Skip to main content

Research Repository

Advanced Search

Substrate-led cholesterol extraction from supported lipid membranes

Miller, Ethan; Voitchovsky, Kislon; Staykova, Margarita

Substrate-led cholesterol extraction from supported lipid membranes Thumbnail


Ethan Miller


The lipid membrane is a principal building block in biology, technology and industry, where it often occurs supported by other hydrophilic structures. Interactions with the support can affect the physical behavior of the membrane from the local organization and diffusion of lipids and proteins, to phase transitions, and the local mechanical properties. In this study we show that supporting substrates textured with nanoscale hydrophilic and hydrophobic domains can modify the membrane's chemical composition by selectively extracting cholesterol molecules without affecting the remaining phospholipids. Using polydimethylsiloxane (PDMS) substrates with various degrees of plasma oxidation, we are able to trigger dramatic changes in the membrane morphology and biophysical properties, and relate them to the amount of extracted cholesterol. We also show that it is possible to control the cholesterol extraction through mechanical extension of the flexible PDMS support. Given the ubiquity of bio-substrates with textured surface properties and the wide use of PDMS we expect that our results will have implications not only in biological and chemical sciences but also in nanotechnologies such as organ on a chip technologies, biosensors, and stretchable bio-electronics.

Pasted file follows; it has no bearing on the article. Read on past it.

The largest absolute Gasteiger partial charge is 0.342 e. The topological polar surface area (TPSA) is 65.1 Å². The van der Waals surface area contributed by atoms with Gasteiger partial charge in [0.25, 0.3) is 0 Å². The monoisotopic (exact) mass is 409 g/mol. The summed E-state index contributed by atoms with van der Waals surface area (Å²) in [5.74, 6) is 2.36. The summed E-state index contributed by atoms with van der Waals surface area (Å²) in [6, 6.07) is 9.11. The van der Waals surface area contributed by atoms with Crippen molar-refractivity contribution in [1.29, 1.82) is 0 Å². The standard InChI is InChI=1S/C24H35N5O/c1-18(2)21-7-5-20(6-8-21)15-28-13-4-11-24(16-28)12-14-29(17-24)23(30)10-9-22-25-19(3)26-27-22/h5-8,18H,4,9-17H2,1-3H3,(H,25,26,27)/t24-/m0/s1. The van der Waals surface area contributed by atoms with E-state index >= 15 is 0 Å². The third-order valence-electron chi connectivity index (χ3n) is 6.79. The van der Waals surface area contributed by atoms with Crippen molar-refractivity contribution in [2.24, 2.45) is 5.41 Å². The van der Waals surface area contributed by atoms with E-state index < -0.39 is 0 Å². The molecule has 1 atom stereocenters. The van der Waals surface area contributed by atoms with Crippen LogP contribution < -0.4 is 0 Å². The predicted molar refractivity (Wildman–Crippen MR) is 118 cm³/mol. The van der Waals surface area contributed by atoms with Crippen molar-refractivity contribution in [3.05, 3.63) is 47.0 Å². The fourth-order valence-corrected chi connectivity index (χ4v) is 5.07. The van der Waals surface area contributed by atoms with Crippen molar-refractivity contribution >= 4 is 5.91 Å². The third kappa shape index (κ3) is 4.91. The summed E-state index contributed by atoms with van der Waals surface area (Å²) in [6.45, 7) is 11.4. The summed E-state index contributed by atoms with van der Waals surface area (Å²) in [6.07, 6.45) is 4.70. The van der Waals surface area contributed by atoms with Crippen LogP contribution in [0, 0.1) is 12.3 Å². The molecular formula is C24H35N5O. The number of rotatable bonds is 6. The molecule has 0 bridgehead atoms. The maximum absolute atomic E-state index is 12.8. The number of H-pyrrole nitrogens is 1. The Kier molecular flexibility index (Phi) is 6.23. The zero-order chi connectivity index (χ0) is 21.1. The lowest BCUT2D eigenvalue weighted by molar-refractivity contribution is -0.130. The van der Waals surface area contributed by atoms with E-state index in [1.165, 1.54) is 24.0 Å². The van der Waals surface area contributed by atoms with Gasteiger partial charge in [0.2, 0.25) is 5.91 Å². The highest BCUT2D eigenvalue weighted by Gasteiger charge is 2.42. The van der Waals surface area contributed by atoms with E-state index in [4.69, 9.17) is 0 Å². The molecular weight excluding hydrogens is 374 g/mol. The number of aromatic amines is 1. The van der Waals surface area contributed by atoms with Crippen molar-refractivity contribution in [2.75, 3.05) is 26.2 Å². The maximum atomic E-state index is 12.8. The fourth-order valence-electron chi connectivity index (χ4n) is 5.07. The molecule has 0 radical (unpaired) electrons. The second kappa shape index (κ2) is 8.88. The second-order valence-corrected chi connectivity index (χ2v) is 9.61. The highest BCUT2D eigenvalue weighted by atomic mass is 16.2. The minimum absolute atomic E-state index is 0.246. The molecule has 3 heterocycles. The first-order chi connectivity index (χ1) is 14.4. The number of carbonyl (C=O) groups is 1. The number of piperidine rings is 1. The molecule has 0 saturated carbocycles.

Miller, E., Voitchovsky, K., & Staykova, M. (2018). Substrate-led cholesterol extraction from supported lipid membranes. Nanoscale, 10(34), 16332-16342.

Journal Article Type Article
Acceptance Date Aug 7, 2018
Online Publication Date Aug 22, 2018
Publication Date Sep 14, 2018
Deposit Date Aug 8, 2018
Publicly Available Date Aug 31, 2018
Journal Nanoscale
Print ISSN 2040-3364
Electronic ISSN 2040-3372
Publisher Royal Society of Chemistry
Peer Reviewed Peer Reviewed
Volume 10
Issue 34
Pages 16332-16342
Public URL


You might also like

Downloadable Citations